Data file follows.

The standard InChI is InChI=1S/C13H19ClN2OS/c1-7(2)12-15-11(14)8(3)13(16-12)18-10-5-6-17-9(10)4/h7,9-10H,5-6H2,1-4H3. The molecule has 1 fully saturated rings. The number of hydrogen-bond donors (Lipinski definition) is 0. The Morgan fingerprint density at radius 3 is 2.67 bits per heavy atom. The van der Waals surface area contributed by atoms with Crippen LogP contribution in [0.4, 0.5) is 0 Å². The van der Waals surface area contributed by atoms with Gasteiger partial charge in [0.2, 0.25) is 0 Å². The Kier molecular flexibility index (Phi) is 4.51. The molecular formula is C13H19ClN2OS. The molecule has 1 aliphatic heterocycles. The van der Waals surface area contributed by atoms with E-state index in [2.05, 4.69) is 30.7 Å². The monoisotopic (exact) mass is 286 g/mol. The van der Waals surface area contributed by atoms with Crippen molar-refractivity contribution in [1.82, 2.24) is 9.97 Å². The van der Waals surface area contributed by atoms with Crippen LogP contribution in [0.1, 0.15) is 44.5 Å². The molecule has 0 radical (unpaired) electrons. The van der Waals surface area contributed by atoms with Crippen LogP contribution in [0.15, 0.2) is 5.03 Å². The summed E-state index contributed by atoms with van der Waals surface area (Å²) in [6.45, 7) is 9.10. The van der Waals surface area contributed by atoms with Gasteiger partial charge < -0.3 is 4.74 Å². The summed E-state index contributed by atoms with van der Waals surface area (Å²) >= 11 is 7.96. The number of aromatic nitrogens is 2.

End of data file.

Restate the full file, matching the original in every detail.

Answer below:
The standard InChI is InChI=1S/C13H19ClN2OS/c1-7(2)12-15-11(14)8(3)13(16-12)18-10-5-6-17-9(10)4/h7,9-10H,5-6H2,1-4H3. The molecule has 1 fully saturated rings. The number of hydrogen-bond donors (Lipinski definition) is 0. The Morgan fingerprint density at radius 3 is 2.67 bits per heavy atom. The van der Waals surface area contributed by atoms with Crippen LogP contribution in [0.4, 0.5) is 0 Å². The van der Waals surface area contributed by atoms with Gasteiger partial charge in [0.2, 0.25) is 0 Å². The Kier molecular flexibility index (Phi) is 4.51. The molecular formula is C13H19ClN2OS. The molecule has 1 aliphatic heterocycles. The van der Waals surface area contributed by atoms with E-state index in [2.05, 4.69) is 30.7 Å². The monoisotopic (exact) mass is 286 g/mol. The van der Waals surface area contributed by atoms with Crippen molar-refractivity contribution in [1.82, 2.24) is 9.97 Å². The van der Waals surface area contributed by atoms with Crippen LogP contribution in [0.1, 0.15) is 44.5 Å². The molecule has 0 radical (unpaired) electrons. The van der Waals surface area contributed by atoms with Crippen LogP contribution in [0.15, 0.2) is 5.03 Å². The summed E-state index contributed by atoms with van der Waals surface area (Å²) in [6.45, 7) is 9.10. The van der Waals surface area contributed by atoms with Gasteiger partial charge < -0.3 is 4.74 Å². The summed E-state index contributed by atoms with van der Waals surface area (Å²) >= 11 is 7.96. The number of aromatic nitrogens is 2.